Unfortunately, Contractors with a buy to let property had a nasty surprise in the Summer Budget as Osborne undertook to ‘level the playing field’ in the housing market....
Under current rules income tax is only payable on the profit made by a landlord after offsetting the interest payments they’ve made towards their mortgage – effectively rendering the portion of your rental income which you use to cover the mortgage interest payments “tax free”. This means that Contractors are effectively benefiting from a tax relief of between 20% and 45% (depending on their marginal tax rate) on their mortgage interest payments.
The Chancellor dubbed this “a huge advantage” over residential mortgages where no such tax relief exists and has confirmed that from 2017 this effective tax relief will be gradually ratchetted down so that only a basic rate of income tax can be claimed. This means that a Contractor falling into the higher rate tax bracket with annual mortgage interest payments of £10,000 will need to pay a further £2,000 to HMRC – the difference between the basic rate of tax at 20% and the higher rate at 40%.
Tony Harris of IFA ContractorFinancials said “Many of our Contractors will be unaffected by the change in tax rules on buy to let interest as they have already taken advantage of a bespoke contractor buy to let solution which we arranged – this is open to all of our clients whether purchasing or planning to mitigate the tax on their existing buy to lets. These clients have purchased their investment properties through a new limited company which is a wholly owned subsidiary of their contracting company. As the limited company is ring fencing the property and its income, they won’t be caught by the new rules, saving them thousands of pounds from 2017 and allowing them to potentially undercut less savvy landlords who will inevitably need to up their rents to cover their additional tax levy.”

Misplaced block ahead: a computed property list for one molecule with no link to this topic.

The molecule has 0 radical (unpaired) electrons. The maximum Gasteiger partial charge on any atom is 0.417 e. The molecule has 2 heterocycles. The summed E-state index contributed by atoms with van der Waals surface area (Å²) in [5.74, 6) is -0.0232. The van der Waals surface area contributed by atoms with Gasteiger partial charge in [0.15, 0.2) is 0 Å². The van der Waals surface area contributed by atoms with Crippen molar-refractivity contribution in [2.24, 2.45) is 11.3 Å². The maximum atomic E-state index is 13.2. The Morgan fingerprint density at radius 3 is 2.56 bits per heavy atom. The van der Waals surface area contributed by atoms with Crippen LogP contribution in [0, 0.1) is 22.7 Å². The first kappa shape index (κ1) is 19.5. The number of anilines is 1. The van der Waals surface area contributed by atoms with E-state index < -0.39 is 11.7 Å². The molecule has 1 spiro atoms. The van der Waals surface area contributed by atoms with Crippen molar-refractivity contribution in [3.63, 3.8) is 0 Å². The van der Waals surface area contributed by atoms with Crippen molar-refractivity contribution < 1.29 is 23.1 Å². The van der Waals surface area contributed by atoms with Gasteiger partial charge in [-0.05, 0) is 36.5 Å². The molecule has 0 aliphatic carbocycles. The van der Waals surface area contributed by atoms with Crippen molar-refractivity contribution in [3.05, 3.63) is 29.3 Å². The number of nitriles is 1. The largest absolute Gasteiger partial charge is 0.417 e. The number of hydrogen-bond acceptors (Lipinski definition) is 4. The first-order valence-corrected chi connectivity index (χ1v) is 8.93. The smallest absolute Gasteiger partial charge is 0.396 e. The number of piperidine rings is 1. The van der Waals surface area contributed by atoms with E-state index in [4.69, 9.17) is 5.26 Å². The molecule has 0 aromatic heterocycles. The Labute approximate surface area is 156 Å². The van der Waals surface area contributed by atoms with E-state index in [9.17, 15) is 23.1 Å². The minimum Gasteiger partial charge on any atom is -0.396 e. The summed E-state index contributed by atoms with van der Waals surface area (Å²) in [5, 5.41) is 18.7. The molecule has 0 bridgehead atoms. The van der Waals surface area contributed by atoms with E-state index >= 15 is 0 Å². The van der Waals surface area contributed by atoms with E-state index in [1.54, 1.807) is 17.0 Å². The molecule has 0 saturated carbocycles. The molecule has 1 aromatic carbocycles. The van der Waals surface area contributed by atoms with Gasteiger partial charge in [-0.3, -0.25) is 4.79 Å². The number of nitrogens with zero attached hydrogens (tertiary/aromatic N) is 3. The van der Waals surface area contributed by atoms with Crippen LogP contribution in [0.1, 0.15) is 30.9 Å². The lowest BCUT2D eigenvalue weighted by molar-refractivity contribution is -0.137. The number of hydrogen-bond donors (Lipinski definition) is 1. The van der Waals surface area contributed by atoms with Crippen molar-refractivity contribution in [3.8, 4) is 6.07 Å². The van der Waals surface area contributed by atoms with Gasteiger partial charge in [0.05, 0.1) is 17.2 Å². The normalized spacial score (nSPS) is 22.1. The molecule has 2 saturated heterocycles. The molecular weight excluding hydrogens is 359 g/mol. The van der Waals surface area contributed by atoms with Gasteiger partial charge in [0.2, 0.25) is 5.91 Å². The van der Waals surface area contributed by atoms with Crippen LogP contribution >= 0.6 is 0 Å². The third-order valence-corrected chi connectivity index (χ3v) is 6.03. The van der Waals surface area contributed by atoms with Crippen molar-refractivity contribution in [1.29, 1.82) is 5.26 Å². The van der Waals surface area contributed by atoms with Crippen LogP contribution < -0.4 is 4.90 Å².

“What’s more, as many used the retained earnings in their contracting company as a deposit for their purchase this structure has also allowed them to fund the new buy to let without the need to draw down, and pay tax on, a dividend – as would be the case if they had purchased the property in their personal name – this initial saving is set to grow even further as a result of the punitive change in dividend tax.”
“Once purchased, the buy to let profit can be reduced by offsetting 100% of the mortgage interest and any allowable operating expenses. The profit you made attracts corporation tax and can be retained in the company for further property investments or to pay down the mortgage at a later date.”
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